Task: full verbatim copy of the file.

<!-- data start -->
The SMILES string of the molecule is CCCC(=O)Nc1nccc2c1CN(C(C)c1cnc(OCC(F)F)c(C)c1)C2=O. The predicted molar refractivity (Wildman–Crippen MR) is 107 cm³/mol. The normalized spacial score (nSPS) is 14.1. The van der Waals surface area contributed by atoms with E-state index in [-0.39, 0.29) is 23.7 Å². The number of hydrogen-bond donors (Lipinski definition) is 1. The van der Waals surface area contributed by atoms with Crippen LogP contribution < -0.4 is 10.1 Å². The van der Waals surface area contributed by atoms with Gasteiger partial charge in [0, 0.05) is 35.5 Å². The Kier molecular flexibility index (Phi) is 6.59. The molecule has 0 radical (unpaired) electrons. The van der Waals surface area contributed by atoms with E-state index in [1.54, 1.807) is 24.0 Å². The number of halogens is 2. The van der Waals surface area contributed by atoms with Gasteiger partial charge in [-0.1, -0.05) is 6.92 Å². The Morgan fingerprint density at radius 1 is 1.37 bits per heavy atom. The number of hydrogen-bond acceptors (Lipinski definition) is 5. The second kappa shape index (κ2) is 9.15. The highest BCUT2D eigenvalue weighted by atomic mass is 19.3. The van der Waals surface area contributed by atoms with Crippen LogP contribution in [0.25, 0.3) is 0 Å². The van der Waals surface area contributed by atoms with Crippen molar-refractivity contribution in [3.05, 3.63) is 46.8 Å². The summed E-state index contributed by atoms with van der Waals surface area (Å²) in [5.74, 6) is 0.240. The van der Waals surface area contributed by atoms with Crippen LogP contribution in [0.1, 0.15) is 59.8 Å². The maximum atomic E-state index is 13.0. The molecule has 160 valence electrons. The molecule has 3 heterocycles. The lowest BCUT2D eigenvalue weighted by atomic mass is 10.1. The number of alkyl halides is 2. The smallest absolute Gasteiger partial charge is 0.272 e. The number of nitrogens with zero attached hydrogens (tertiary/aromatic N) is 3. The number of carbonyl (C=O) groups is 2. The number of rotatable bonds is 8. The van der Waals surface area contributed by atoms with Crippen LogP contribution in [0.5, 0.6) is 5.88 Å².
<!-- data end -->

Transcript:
The SMILES string of the molecule is CCCC(=O)Nc1nccc2c1CN(C(C)c1cnc(OCC(F)F)c(C)c1)C2=O. The predicted molar refractivity (Wildman–Crippen MR) is 107 cm³/mol. The normalized spacial score (nSPS) is 14.1. The van der Waals surface area contributed by atoms with E-state index in [-0.39, 0.29) is 23.7 Å². The number of hydrogen-bond donors (Lipinski definition) is 1. The van der Waals surface area contributed by atoms with Crippen LogP contribution < -0.4 is 10.1 Å². The van der Waals surface area contributed by atoms with Gasteiger partial charge in [0, 0.05) is 35.5 Å². The Kier molecular flexibility index (Phi) is 6.59. The molecule has 0 radical (unpaired) electrons. The van der Waals surface area contributed by atoms with E-state index in [1.54, 1.807) is 24.0 Å². The number of halogens is 2. The van der Waals surface area contributed by atoms with Gasteiger partial charge in [-0.1, -0.05) is 6.92 Å². The Morgan fingerprint density at radius 1 is 1.37 bits per heavy atom. The number of hydrogen-bond acceptors (Lipinski definition) is 5. The second kappa shape index (κ2) is 9.15. The highest BCUT2D eigenvalue weighted by atomic mass is 19.3. The van der Waals surface area contributed by atoms with Crippen LogP contribution in [0.25, 0.3) is 0 Å². The van der Waals surface area contributed by atoms with Crippen molar-refractivity contribution in [3.05, 3.63) is 46.8 Å². The summed E-state index contributed by atoms with van der Waals surface area (Å²) in [5.74, 6) is 0.240. The van der Waals surface area contributed by atoms with Crippen LogP contribution in [0.1, 0.15) is 59.8 Å². The maximum atomic E-state index is 13.0. The molecule has 160 valence electrons. The molecule has 3 heterocycles. The lowest BCUT2D eigenvalue weighted by atomic mass is 10.1. The number of alkyl halides is 2. The smallest absolute Gasteiger partial charge is 0.272 e. The number of nitrogens with zero attached hydrogens (tertiary/aromatic N) is 3. The number of carbonyl (C=O) groups is 2. The number of rotatable bonds is 8. The van der Waals surface area contributed by atoms with Crippen LogP contribution in [0.5, 0.6) is 5.88 Å².